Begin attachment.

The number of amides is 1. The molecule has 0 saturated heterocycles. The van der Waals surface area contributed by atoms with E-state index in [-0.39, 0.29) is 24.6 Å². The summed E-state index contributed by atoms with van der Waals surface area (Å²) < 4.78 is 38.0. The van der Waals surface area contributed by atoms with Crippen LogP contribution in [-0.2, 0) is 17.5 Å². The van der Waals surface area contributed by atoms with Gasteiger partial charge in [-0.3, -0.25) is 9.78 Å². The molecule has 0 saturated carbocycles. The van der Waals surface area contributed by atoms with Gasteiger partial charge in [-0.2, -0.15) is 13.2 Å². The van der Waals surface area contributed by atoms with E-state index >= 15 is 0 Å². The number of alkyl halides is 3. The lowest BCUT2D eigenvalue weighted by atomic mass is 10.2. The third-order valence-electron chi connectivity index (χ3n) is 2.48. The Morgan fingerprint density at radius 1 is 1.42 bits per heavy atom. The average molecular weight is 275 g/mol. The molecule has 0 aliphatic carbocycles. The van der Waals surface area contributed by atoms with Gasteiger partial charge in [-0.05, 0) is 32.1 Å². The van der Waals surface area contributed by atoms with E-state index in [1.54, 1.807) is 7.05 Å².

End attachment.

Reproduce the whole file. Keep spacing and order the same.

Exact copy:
The number of amides is 1. The molecule has 0 saturated heterocycles. The van der Waals surface area contributed by atoms with E-state index in [-0.39, 0.29) is 24.6 Å². The summed E-state index contributed by atoms with van der Waals surface area (Å²) < 4.78 is 38.0. The van der Waals surface area contributed by atoms with Crippen LogP contribution in [-0.2, 0) is 17.5 Å². The van der Waals surface area contributed by atoms with Gasteiger partial charge in [-0.3, -0.25) is 9.78 Å². The molecule has 0 saturated carbocycles. The van der Waals surface area contributed by atoms with Gasteiger partial charge in [-0.2, -0.15) is 13.2 Å². The van der Waals surface area contributed by atoms with E-state index >= 15 is 0 Å². The number of alkyl halides is 3. The lowest BCUT2D eigenvalue weighted by atomic mass is 10.2. The third-order valence-electron chi connectivity index (χ3n) is 2.48. The Morgan fingerprint density at radius 1 is 1.42 bits per heavy atom. The average molecular weight is 275 g/mol. The molecule has 0 aliphatic carbocycles. The van der Waals surface area contributed by atoms with Gasteiger partial charge in [-0.05, 0) is 32.1 Å². The van der Waals surface area contributed by atoms with E-state index in [1.54, 1.807) is 7.05 Å².